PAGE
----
How to Guides

How To Replace An Oil Filter

Wil Parker posted this on May 20, 2014

How To Replace An Oil Filter

Replacing the oil filter in your vehicle is just as important as changing the oil.  The oil is circulating through the engine and lubricating vital parts like the valves, pistons and cylinder walls, crankshaft bearings, and camshafts and connecting rod.  All of these parts rely on fluidity in order to perform efficiently and without breaking.  The intense heat that they generate necessitates that they be bathed in motor oil consistently while the engine is running.  As the motor oil moves over them it will pick up any engine debris, such as metal particles and dirt, where they will be held in suspension until getting trapped and removed by the oil filter.

Why Does The Oil Filter Need To Be Changed?

The filter media of a good oil filter is designed to trap particles that are between 10 and 20 microns.  These are considered to be the most damaging to your engine as they are still small enough to fit through the tight engine space and large enough to gouge the surface of bearings and cylinders.  Over time, those trapped particles can do the same to the filter media, allowing them to then pass right through to the engine.  

When Should You Change Your Oil Filter?

For every mile you drive, the same oil will pass through the engine four times.  That means when you reach 3,000 miles that engine oil has made its journey around your engine 12,000 times.  This is when most mechanics recommend changing the oil and the oil filter.  The oil filter should be changed every time the engine oil is.  Otherwise it is like you taking a bath in dirty water.  As soon as you start driving the contaminants that are trapped inside the old oil filter will begin to compromise the integrity of your brand new oil.   

Before getting started on changing the oil filter you will want to purchase the right replacement oil filter for your vehicle.  CarPartKings.com carries a full line of high-quality oil filters and makes it easy to find the right one that is a perfect fit for your vehicle.  Once you have the part, you are ready to get started on replacing it.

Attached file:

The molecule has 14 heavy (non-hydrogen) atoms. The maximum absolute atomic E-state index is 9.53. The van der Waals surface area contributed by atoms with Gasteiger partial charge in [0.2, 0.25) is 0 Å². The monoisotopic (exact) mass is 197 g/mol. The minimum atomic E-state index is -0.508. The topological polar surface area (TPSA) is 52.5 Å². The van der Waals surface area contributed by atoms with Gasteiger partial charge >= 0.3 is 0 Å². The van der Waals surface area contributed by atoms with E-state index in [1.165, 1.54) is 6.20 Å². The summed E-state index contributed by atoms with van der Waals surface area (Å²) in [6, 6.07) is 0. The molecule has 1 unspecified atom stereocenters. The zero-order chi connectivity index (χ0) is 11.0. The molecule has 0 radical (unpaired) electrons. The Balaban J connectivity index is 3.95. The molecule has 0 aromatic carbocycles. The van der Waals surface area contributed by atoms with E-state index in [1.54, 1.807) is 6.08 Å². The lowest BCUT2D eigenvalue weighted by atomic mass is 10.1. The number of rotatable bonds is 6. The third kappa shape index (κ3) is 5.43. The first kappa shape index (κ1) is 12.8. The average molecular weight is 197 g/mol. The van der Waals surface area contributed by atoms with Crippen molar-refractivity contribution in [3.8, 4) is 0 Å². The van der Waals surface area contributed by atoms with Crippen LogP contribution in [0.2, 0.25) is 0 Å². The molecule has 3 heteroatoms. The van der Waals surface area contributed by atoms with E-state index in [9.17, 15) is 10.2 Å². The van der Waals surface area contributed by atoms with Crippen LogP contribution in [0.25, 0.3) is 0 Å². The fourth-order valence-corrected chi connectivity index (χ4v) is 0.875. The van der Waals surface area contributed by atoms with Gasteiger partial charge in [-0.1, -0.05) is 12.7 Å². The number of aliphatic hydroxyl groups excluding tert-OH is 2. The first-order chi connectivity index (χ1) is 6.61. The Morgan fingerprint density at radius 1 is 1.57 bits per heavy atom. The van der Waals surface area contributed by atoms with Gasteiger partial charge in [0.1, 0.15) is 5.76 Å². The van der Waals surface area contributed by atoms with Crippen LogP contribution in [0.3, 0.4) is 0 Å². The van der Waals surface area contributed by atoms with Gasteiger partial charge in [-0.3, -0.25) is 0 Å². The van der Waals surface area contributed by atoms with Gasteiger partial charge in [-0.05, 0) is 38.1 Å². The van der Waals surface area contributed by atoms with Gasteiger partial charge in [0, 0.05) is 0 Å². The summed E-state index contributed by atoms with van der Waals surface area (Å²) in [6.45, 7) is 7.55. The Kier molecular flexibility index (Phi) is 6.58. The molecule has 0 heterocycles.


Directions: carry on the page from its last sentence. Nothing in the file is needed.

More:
Tools For the Job:

  1. A box wrench or adjustable filter wrench
  2. A clean towel
  3. A small plastic container
  4. Work gloves

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Getting The Job Done:

  1. Locate the filter underneath the hood of your car.  It will either be on the side of the engine block or at an angle on the bottom of the motor.
  2. Remove the oil filter.  Have the plastic container ready as the old filter will still have remnants of oil inside.  While most newer vehicles will have a filter that is a threaded cartridge and can be taken off with the adjustable filter wrench, older models may have a retaining nut that require a box wrench to remove it.
  3. Once the old filter has been removed clean the filter sitting area on the engine so that it is free of any oil and debris.  This ensures that the new oil filter will form a proper seal with the engine.  Sometimes pieces of the rubber seal from the old oil filter will be left behind.  Be sure to remove any traces of those as well.
  4. Before installing the new oil filter, grease the surface of the sealing ring with fresh oil.  Not only does this ensure a good seal, it will protect the gasket from distorting as you are tightening it.  Screw on the new filter just so that the two surfaces are touching.  Make a small grease mark on the outside of the filter and then turn it 3/4 of a full turn.  This should be adequate torque to create a seal that is not going to leak.
  5. Keep in mind that used oil filters cannot simply be thrown in the trash.  The same place that accepts your used motor oil should also accept the filter.  If not, contact your local municipality on the proper way to dispose of it.
  6. You can also see how changing the oil filter is done by watching this video.  This not only covers how to change the filter but the oil as well.  With all of this information right at your fingertips you should have no trouble at all replacing an old oil filter.
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